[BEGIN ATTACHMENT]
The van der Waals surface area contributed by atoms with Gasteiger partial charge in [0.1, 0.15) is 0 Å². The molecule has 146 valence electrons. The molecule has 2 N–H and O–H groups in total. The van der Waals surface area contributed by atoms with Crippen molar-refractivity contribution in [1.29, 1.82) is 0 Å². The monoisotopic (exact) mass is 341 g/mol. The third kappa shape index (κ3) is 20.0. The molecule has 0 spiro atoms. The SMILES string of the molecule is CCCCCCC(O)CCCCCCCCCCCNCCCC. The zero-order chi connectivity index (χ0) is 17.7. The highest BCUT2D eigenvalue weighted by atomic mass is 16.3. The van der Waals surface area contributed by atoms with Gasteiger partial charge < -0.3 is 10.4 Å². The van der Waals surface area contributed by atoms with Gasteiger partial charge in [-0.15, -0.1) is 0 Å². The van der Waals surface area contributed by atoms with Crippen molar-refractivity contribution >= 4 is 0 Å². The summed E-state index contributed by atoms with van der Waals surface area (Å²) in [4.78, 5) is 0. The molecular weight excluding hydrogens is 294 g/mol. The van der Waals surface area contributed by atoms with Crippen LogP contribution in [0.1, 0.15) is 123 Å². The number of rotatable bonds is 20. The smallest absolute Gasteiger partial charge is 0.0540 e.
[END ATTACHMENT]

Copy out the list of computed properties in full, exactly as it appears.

The van der Waals surface area contributed by atoms with Gasteiger partial charge in [0.1, 0.15) is 0 Å². The molecule has 146 valence electrons. The molecule has 2 N–H and O–H groups in total. The van der Waals surface area contributed by atoms with Crippen molar-refractivity contribution in [1.29, 1.82) is 0 Å². The monoisotopic (exact) mass is 341 g/mol. The third kappa shape index (κ3) is 20.0. The molecule has 0 spiro atoms. The SMILES string of the molecule is CCCCCCC(O)CCCCCCCCCCCNCCCC. The zero-order chi connectivity index (χ0) is 17.7. The highest BCUT2D eigenvalue weighted by atomic mass is 16.3. The van der Waals surface area contributed by atoms with Gasteiger partial charge < -0.3 is 10.4 Å². The van der Waals surface area contributed by atoms with Gasteiger partial charge in [-0.15, -0.1) is 0 Å². The van der Waals surface area contributed by atoms with Crippen molar-refractivity contribution >= 4 is 0 Å². The summed E-state index contributed by atoms with van der Waals surface area (Å²) in [4.78, 5) is 0. The molecular weight excluding hydrogens is 294 g/mol. The van der Waals surface area contributed by atoms with Crippen LogP contribution in [0.1, 0.15) is 123 Å². The number of rotatable bonds is 20. The smallest absolute Gasteiger partial charge is 0.0540 e.